Initially, we experimented with an interactive voice response (IVR) system where refugees could call in and give their feedback. Although they appreciated not having to go to the ARC office, they preferred in-person interactions. We wondered if it was sustainable to have an IVR platform in many languages. How would we share the feedback results with refugees and partners? Is IVR truly inclusive? Do enough people have access to phones?
"A real person is better as they can listen you explain to them." John Halisman, Nakivale Refugee Settlement
When we tried mobile text, we found that there wasn't already an existing texting culture, it was expensive for them, and the cost to set up a toll-free number in Uganda is very high.
"I don't have airtime; how then can I call?" Refugee Resident, Nakivale Settlement
We even tried a more tangible solution, an open mailbox, so people could write letters with feedback. People were fairly receptive. However, we weren't sure if this system would be scalable. How would the letters be responded to, individually or at a community level? How would the letters be digitized and shared with ARC HQ?
"Where have you been? You are late with this." Refugee Resident, Nakivale Refugee Settlement
"We are very glad to know what is going on." ARC Staff, Nakivale Refugee Settlement
One of our later prototypes was a physical machine that gathered binary feedback from the refugees. It had two buttons (a smiley and sad face) refugees could press to rate their experience. This initial prototype might be viable in the future when the clients are more familiar with the dashboard. But it lacked a human element. We found that, before demanding information from the refugees, we needed to build trust in the system and familiarity with technology that might initially seem foreign.
Building a Brand
Trust works in both directions. In order to establish trust between the Kuja Kuja team and the local residents we needed a system built on a foundation of honesty and mutual accountability. Each Kuja Kuja team is made up of refugees who live in these settlements. We wanted to raise up a friendly brand and team at each site that would smile at the client. This customer service experience is a critical piece in building trust with the community and is captured in a dynamic, bright brand book.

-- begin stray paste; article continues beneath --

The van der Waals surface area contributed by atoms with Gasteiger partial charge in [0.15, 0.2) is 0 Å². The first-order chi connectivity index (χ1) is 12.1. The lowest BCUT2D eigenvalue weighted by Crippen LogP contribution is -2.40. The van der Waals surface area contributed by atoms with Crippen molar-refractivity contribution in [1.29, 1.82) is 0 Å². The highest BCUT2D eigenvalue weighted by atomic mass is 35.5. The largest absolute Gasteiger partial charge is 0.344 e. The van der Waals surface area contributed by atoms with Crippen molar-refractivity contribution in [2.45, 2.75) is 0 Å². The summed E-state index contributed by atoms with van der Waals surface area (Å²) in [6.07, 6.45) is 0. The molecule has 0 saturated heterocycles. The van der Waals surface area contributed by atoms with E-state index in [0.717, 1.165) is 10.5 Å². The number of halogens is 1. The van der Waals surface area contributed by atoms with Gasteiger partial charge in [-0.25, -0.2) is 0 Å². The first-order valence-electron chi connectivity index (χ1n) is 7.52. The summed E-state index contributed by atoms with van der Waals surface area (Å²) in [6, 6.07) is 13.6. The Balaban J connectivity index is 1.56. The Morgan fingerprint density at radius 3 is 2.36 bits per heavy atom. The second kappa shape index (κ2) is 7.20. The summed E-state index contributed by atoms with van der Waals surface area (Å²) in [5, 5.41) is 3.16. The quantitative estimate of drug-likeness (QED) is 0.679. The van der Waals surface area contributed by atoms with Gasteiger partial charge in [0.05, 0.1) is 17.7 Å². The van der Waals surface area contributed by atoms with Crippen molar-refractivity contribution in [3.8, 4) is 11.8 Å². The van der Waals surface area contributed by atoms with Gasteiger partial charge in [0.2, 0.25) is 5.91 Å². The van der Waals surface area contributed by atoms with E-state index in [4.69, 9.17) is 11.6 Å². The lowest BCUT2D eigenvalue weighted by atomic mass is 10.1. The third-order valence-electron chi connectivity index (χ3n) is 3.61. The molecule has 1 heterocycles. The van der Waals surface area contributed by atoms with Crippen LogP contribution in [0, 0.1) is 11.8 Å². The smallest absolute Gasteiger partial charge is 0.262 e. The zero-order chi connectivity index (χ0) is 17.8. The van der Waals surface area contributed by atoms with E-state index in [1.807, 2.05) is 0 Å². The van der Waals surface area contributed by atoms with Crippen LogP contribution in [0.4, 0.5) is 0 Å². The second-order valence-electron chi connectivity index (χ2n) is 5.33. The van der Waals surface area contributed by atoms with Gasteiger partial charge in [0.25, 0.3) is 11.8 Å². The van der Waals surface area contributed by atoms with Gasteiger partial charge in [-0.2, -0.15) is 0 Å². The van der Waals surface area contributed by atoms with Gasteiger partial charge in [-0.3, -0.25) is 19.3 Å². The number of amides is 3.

Building an Empathetic Dashboard
By creating a series of quick interactive prototypes, we were able to build the dashboard alongside the staff and ARC HQ. Staff across different service points unanimously agreed that visualizing trends in satisfaction was more useful than seeing individual snapshots in time. Individual information cards for each service point communicate key service information in a simple, distilled format, making it easy to spot trends in satisfaction and areas for improvement. These trends are accompanied by suggestions from refugees themselves about how to improve the services, building empathy and lending human connection to the underlying data
Building to Scale
Before launching the final prototype, we stress tested the dashboard to make sure it could handle a high volume of responses and settlements, given the platform's ambitious goal of reaching one million responses this year.
Since its inception, Kuja Kuja has continued to scale in different countries, tackling different kinds of services, and building empathy along the way.